10 tips for modeling large design projects

January 9, 2020 Sumele Aruofor

Bird's eye view of Nesttun development, Bergen. Rambøll landscape and DRMA architects

 

 

 

 

 

 

 

Project image courtesy of DRMA

Ever wondered how design professionals manage to create gorgeous but more importantly functional models? (Ones that don’t take an age to load up and orbit?!) Well, wonder no more! 

We gleaned ten top tips from Anders Hus Folkedal, a Landscape Architect at DRMA Architects with a love for technology, gaming, 3D visualization, and VR. He’s worked at Ramboll, one of the largest AEC firms in Denmark and across the globe. He creates projects large and small, models predominantly in SketchUp, and churns out high-quality rendered stills, fly-overs and animated walkthroughs using Lumion. 

We asked Anders the question, “What advice would you give for anyone looking to model large projects in SketchUp?” You’ll want to bookmark this page. Let’s dig in!

 

1. Plan ahead.

Before you start, ask yourself, “What do I define as the core project and what makes up the context?”. Try to reduce terrain detail in the area defined as context by using larger triangles/polygons. Put the context on a separate layer as models run much smoother when the context layer is frozen. When visualizing your project in external rendering software such as Lumion, it’s a good idea to export large context geometry in a separate SketchUp file. You can then import this into your renderer but remember to keep all SketchUp file origins the same. 

GIF showing separate segments of a SketchUp model. Courtesy of M Moser

 

 

 

 

 

 

 

 

Project courtesy of M Moser Associates

2. Hi-Lo.

Keep both low and high-resolution aerial images at hand, on separate layers. You can swap the low-res for high-res when needed in the texture editor. Try saving large aerial images using an image editor like Photoshop. Remember to drop your jpg’s image quality to reduce file size without compromising image quality.   

3. Agree and coordinate the model early with every contributor.

Architects, MEP, structures all favor unique software to deliver their tasks. Before any major modeling work is done, run exports and imports from their individual software into SketchUp. This will ensure that every effort can be synthesized into one master model as the project develops and that no work is wasted. 

SketchUp city model of Hønefoss viewed in Lumion. Rambøll and DRMA architects.

 

 

 

 

 

 

 

Project image courtesy of Ramboll/DRMA

Try to place your model’s axis at SketchUp’s origin to improve visual stability and reduce geometry clipping when zooming in. Working on smaller details in a large city model can be challenging, and clipping will occur. I usually solve this by copying the geometry I’d like to develop and pasting in place (Edit > Paste in place) in a new SketchUp file. Once I’m done working out the details, I copy and paste it back into the city model - again using the paste in place feature. 

4. Group objects wisely.

Try to group objects, for example, buildings into city blocks, and create a system that is applicable across the model. If you keep all modeled objects as parts or exploded geometry in one single group instead of many small groups, replacing all of them will take up a lot of loading time. As in the example, it’s much more efficient to only replace certain city blocks once they are altered. Take advantage of SketchUp’s Outliner to view your groups, components and sections planes as a hierarchical tree. Find it in the Menu Bar > Windows > Outliner. The ability to rearrange, rename and hide elements makes managing large models much easier.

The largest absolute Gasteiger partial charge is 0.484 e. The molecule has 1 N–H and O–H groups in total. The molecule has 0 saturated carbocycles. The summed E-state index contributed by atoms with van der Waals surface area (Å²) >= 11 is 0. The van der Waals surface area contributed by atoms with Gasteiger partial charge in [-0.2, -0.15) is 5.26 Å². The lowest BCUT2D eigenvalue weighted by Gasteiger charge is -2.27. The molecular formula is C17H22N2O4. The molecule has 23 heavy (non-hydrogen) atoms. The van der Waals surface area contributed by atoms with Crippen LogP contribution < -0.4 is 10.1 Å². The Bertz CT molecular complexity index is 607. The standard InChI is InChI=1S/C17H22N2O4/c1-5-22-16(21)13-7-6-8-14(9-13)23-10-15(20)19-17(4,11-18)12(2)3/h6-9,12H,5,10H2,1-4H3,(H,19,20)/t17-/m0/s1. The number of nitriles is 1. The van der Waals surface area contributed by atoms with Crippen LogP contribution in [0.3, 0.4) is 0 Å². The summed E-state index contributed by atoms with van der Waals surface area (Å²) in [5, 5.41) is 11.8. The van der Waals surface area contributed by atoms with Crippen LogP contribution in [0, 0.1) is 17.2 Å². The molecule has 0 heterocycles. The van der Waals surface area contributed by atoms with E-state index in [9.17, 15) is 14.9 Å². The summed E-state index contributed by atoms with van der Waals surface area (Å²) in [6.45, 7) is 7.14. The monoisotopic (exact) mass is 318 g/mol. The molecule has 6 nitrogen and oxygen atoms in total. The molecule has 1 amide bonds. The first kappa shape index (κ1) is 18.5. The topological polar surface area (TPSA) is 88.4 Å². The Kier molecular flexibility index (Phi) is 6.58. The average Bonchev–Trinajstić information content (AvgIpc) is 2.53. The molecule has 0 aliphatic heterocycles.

Outliner window in SketchUp. Project courtesy of Ramboll & DRMA

 

 

 

 

 

 

 

 

 

 

Outliner window in SketchUp. Project courtesy of Ramboll & DRMA

5. Optimize the render view.

Save the magic dust for later and improve drawing speed by turning off unnecessary elements such as Profiles, Depth Cue, Extension, Endpoints, Jitter, Sketchy Edges, and shadows. 

Fast Styles in SketchUp

 

 

 

 

 

 

 

 

 

 

Project courtesy of Ramboll & DRMA

SketchUp’s Fast Styles automatically have these features disabled and are easy to spot with the green clock icon. Consider reducing display texture quality and anti-aliasing (a technique for making jagged lines on graphics look smoother) when modeling. In addition to these, selecting the Fast Feedback setting will improve SketchUp’s performance especially with large models. 

GIF showing how to adjust model settings to optimize model performance

 

 

 

 

 

 

 

 

Tweak your graphics settings. Project courtesy of M Moser Associates.

Set your Graphics Processing Unit (more on this below) priority to optimize for performance as opposed to quality -- you’ll need to see what your device manufacturer advises.

6. Choose your renderer wisely. 

A renderer is simply a software that creates photorealistic and non-photorealistic images from a 3D model. There are lots of rendering extensions that work in combination with SketchUp. Clarify the properties of your desired outputs based on what is most appropriate for your work stage and project type. Do you need stills (2D drawings or 3D images) or animations (3D motion in time); high, medium or low-resolution exports; and conceptual or photoreal outputs? “In my work, I tend to favor Lumion or TwinMotion which work well for both animations (3D in motion) and still image outputs”, says Folkedal.